Prescription drug costs included in requirements
The disclosure requirements also pertain to prescription drug and health care cost reporting. Health plans and services providers must disclose to the U.S. Department of Health and Human Services the following information:
Total amount spent by plan on top 50 drugs in each category: the costliest, the most frequently dispensed and the highest increase over the preceding year.
Total spending by plan on health care services by certain categories of costs – for example, hospital costs and prescription drug costs.
Total spending on prescription drugs by the plan and by participants.
Average monthly plan premiums paid by participants and by the employer.
Any impact on plan premium or out-of-pocket cost by rebates or other payments from drug manufacturers.
Roberson advised plan fiduciaries to request and analyze information submitted to HHS to understand reported drug and health costs, and ask service providers whether costs can be reduced. She also advised plan fiduciaries to analyze information regarding prescription drug rebates to determine which drug manufacturer payments are considered rebates and how much the pharmacy benefit manager is receiving in direct compensation.
Practical next steps for plan fiduciaries
What should plan fiduciaries do now? It is the process that matters and not the result, said Michael Rosenbaum, partner with Faegre Drinker. Fiduciaries must show that a prudent process was followed in making all fiduciary decisions.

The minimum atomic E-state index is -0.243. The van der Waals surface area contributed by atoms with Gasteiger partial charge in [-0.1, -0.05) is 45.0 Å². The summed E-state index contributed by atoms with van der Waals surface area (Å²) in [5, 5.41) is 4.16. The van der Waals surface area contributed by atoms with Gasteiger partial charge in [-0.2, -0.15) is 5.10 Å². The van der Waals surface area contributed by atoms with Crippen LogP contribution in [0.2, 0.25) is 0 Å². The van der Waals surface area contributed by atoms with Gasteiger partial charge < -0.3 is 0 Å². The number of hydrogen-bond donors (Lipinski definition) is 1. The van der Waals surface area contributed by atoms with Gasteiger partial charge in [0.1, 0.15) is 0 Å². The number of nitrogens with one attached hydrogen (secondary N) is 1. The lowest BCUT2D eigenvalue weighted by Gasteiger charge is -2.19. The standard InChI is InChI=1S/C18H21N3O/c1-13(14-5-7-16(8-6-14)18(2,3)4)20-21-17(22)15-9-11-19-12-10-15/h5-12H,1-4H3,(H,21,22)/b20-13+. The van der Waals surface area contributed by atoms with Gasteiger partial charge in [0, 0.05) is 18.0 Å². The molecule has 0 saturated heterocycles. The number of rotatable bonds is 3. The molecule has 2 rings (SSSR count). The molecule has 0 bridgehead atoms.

He gave a rundown on actions fiduciaries must take now.
Review fiduciary/governance structure. Consider a fiduciary/governance compliance assessment. Identify key players, such as the board, CEO, third-party administrator and consultants. Identify all fiduciary activities performed by key players. Review plan documents and compare what they say to how your organization is actually performing plan-related fiduciary/governance activities. Consider and implement process improvements related to the plan’s fiduciary activities.
Consider fiduciary/governance process improvements. Change your fiduciary/governance practices to align with those used for your retirement plans. Create a “work plan” identifying all plan fiduciary and settlor (business) activities and the responsible key player. Revise the plan/s fiduciary/governance structure to eliminate or limit board members’ exposure. Understand and address potential conflicts of interest.
More improvements to consider. Dedicate a health and welfare committed as opposed to a chief human resources officer. Require those who have delegated fiduciaries duties to monitor and report to the board at reasonable interviews. Created a written record of the process followed with respect to all fiduciary activities on the work plan.
Susan Rupe is managing editor for InsuranceNewsNet. She formerly served as communications director for an insurance agents' association and was an award-winning newspaper reporter and editor. Contact her at [email protected]. Follow her on X @INNsusan.